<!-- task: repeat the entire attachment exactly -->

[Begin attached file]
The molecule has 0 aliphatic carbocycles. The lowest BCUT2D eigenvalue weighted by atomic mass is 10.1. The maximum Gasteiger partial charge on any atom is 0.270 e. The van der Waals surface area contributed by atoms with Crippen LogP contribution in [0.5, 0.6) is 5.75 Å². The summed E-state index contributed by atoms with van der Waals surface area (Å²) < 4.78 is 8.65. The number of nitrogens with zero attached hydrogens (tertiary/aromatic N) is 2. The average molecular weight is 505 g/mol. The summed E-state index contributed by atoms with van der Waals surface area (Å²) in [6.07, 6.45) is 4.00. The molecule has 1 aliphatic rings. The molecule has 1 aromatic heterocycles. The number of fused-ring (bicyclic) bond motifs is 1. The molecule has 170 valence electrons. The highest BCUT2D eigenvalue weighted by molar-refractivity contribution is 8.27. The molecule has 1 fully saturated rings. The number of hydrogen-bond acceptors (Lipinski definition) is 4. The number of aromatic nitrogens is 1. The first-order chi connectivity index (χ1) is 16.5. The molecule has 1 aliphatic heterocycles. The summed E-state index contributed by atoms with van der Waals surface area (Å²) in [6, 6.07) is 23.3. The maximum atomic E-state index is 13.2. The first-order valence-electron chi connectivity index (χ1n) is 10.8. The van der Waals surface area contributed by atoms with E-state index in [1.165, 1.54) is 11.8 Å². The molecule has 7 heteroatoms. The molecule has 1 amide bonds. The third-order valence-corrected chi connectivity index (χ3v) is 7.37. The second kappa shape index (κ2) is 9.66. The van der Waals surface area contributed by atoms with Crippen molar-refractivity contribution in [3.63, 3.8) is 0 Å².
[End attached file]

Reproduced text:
The molecule has 0 aliphatic carbocycles. The lowest BCUT2D eigenvalue weighted by atomic mass is 10.1. The maximum Gasteiger partial charge on any atom is 0.270 e. The van der Waals surface area contributed by atoms with Crippen LogP contribution in [0.5, 0.6) is 5.75 Å². The summed E-state index contributed by atoms with van der Waals surface area (Å²) < 4.78 is 8.65. The number of nitrogens with zero attached hydrogens (tertiary/aromatic N) is 2. The average molecular weight is 505 g/mol. The summed E-state index contributed by atoms with van der Waals surface area (Å²) in [6.07, 6.45) is 4.00. The molecule has 1 aliphatic rings. The molecule has 1 aromatic heterocycles. The number of fused-ring (bicyclic) bond motifs is 1. The molecule has 170 valence electrons. The highest BCUT2D eigenvalue weighted by molar-refractivity contribution is 8.27. The molecule has 1 fully saturated rings. The number of hydrogen-bond acceptors (Lipinski definition) is 4. The number of aromatic nitrogens is 1. The first-order chi connectivity index (χ1) is 16.5. The molecule has 1 aliphatic heterocycles. The summed E-state index contributed by atoms with van der Waals surface area (Å²) in [6, 6.07) is 23.3. The maximum atomic E-state index is 13.2. The first-order valence-electron chi connectivity index (χ1n) is 10.8. The van der Waals surface area contributed by atoms with E-state index in [1.165, 1.54) is 11.8 Å². The molecule has 7 heteroatoms. The molecule has 1 amide bonds. The third-order valence-corrected chi connectivity index (χ3v) is 7.37. The second kappa shape index (κ2) is 9.66. The van der Waals surface area contributed by atoms with Crippen molar-refractivity contribution in [3.63, 3.8) is 0 Å².